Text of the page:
HomeNewsBrief'Peru Politicians Don't Care Enough About Narco-Politics'
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'Peru Politicians Don't Care Enough About Narco-Politics'

ELITES AND CRIME / 13 JUL 2015 BY SAM TABORY EN

The head of a congressional commission, set up to combat the spread of "narco-politics" in Peru, has complained that other politicians are not expressing enough interest in the issues.

In statements made during a television interview, Congresswoman Rosa Mavila, who heads a commission meant to investigate ties between politicians and organized crime, lamented what she said was a lack of enthusiasm from her colleagues.

According to Mavila, few other members of Congress have attended hearings related to the commission's work, even if they were asked to testify. She said their absence not only suggests a lack of interest, but also implied there may be some special interests in ensuring the commission is unable to reach conclusions or make recommendations.

Mavila confirmed that her team has developed a proposal of 23 legislative actions meant to lessen the influence of drug trafficking networks over politics. She indicated that the commission hopes to have its work wrapped up by August. 

In a preview of what is to come, Mavila stated that she is particularly concerned with finding ways to prevent judges from "systematically freeing" suspected drug traffickers and with tightening controls over seized evidence and documents in drug investigations. These materials also have a tendency to mysteriously disappear during high-profile drug cases, she has said.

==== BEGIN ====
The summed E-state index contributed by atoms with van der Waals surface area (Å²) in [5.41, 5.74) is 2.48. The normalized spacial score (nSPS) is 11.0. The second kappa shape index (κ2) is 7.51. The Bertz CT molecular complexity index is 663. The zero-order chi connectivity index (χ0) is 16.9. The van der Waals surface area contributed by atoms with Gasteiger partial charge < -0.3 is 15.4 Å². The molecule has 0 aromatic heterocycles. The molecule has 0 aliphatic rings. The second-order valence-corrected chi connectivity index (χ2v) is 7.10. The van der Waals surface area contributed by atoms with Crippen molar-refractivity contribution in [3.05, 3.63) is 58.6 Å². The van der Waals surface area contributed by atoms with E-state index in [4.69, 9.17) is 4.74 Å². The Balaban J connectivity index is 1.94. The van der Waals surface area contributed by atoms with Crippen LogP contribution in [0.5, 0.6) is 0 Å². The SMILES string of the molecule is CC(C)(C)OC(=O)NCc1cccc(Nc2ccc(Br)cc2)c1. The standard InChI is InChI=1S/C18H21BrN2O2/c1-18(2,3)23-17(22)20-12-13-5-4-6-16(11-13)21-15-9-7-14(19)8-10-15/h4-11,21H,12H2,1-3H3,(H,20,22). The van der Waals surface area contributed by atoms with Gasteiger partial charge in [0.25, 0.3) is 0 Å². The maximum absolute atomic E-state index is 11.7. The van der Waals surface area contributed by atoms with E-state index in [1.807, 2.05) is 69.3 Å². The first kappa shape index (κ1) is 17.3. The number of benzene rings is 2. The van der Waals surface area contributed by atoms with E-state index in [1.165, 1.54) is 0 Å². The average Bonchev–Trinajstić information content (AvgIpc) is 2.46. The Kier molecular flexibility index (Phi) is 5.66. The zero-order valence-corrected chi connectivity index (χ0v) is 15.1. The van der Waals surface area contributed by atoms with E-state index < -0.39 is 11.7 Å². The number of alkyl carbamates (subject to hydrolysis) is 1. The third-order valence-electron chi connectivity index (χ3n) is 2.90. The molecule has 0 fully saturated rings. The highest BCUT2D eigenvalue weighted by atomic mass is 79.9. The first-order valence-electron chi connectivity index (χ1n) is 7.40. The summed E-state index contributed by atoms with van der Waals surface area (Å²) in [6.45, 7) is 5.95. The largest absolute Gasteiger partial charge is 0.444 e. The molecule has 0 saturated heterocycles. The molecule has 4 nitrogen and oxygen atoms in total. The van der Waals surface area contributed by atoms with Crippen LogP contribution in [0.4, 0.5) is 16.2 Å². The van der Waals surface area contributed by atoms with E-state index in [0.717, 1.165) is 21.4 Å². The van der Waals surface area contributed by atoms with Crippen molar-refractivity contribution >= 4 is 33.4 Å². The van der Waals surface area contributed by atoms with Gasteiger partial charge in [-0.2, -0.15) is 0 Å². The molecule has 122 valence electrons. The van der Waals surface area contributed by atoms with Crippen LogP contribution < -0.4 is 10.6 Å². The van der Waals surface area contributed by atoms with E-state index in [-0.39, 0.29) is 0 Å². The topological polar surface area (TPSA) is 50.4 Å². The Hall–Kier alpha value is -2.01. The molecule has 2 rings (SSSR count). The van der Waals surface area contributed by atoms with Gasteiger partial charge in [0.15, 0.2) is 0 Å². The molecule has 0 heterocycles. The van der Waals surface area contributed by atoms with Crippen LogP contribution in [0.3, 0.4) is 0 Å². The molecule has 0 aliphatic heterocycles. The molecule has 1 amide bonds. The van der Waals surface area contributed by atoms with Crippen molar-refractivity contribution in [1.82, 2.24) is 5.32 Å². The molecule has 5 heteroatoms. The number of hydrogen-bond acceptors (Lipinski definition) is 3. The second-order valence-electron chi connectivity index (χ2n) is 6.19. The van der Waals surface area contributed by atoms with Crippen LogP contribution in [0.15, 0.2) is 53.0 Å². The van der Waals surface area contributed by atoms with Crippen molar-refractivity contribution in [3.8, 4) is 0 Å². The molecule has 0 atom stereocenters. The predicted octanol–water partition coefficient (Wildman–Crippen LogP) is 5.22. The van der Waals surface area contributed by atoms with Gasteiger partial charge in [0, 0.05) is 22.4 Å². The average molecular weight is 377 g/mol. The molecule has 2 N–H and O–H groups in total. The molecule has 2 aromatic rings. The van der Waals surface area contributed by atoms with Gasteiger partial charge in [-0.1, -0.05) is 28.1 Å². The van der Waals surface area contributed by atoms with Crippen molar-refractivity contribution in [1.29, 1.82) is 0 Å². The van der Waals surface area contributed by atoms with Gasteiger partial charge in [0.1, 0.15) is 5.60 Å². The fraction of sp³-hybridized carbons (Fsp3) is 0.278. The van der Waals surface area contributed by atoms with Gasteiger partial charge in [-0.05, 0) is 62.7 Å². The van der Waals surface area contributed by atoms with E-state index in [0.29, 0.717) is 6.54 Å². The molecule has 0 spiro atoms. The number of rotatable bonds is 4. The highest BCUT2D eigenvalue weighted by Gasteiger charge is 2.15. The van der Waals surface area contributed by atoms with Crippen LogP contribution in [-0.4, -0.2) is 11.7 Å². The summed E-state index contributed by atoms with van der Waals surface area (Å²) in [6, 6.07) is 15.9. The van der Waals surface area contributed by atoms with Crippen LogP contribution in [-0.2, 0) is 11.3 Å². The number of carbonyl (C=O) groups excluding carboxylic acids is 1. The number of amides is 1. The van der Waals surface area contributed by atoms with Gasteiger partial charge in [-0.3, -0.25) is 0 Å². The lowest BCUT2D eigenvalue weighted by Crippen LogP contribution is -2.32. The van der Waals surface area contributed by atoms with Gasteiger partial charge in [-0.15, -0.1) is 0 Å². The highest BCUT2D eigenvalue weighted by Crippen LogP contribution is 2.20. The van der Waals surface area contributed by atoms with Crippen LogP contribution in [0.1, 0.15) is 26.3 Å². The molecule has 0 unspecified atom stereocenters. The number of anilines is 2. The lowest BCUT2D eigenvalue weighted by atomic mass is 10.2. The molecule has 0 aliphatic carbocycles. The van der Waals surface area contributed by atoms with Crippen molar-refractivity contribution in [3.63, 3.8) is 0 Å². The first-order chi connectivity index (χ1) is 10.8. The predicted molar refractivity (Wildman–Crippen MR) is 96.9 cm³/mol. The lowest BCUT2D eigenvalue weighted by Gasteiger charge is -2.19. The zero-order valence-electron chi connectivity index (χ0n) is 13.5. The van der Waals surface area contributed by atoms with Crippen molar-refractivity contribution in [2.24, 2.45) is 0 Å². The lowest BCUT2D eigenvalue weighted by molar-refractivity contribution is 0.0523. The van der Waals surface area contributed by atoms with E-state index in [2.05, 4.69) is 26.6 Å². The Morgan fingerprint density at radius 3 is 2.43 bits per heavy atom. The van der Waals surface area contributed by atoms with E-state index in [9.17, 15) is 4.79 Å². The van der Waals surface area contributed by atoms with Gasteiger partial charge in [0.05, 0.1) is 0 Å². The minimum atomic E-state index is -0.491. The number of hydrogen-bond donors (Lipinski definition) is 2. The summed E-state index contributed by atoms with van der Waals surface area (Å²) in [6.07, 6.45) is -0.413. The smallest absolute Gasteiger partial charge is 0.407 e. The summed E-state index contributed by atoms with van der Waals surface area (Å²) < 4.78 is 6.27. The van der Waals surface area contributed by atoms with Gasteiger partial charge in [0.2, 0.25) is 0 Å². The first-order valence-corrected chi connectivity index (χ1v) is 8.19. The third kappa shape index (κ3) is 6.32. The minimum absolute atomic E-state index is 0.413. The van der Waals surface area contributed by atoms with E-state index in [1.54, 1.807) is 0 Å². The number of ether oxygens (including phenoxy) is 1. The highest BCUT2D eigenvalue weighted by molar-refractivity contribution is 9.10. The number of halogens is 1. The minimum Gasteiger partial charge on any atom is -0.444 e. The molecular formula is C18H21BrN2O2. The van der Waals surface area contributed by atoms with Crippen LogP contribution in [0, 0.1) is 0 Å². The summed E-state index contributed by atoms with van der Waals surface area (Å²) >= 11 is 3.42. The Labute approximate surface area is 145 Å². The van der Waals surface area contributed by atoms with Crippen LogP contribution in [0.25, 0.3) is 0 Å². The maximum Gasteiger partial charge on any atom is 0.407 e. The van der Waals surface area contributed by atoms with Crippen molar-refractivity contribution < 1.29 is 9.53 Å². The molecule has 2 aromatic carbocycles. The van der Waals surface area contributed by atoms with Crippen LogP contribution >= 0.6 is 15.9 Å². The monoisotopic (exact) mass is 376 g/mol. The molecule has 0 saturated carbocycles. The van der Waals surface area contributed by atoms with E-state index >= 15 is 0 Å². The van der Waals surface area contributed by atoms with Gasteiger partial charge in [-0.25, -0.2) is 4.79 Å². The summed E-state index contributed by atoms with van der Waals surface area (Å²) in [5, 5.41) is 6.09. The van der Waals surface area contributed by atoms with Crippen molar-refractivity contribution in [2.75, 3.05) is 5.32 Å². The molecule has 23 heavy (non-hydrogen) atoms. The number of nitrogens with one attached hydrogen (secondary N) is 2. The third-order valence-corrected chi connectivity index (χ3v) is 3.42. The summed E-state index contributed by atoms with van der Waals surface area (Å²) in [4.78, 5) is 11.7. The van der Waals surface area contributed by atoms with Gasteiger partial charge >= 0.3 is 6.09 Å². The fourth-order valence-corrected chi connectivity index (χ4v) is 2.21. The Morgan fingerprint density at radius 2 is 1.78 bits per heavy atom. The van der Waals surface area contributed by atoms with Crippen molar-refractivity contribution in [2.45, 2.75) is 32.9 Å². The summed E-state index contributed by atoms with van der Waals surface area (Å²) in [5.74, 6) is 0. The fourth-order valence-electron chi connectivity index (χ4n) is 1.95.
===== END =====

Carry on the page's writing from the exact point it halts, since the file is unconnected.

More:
Mavila has emerged as a prominent champion for a stronger national response to curb ties between politics and organized crime in Peru. In April of this year, Mavila made headlines by stating that Peru was on the verge of becoming a narco-state. Public opinion seems to be on her side, with some 70 percent of Peruvians reportedly agreeing with her. 

InSight Crime Analysis 

Congress' response to the commission's proposals will be a key test of Peru's commitment to rooting out narco-corruption. That Mavila's commission plans to move forward with releasing its recommendations in August is a good sign that at least some lawmakers are taking these issues seriously. But the fact that the commission seems to be facing tacit resistance from some members of Congress suggests an uphill battle lies ahead.

The importance of these effort to curtail the spread of narco-politics in Peru cannot be overstated, given the extent of the problem. The 2014 election cycle saw the election of six alleged 'narco-governors' and the widespread prevalence of political candidates suspected of having ties to the drug trade. Peru's status as one of the world's top coca producers only increases the need to get serious about investigating the suspicious relationships between political elites and organized crime. 

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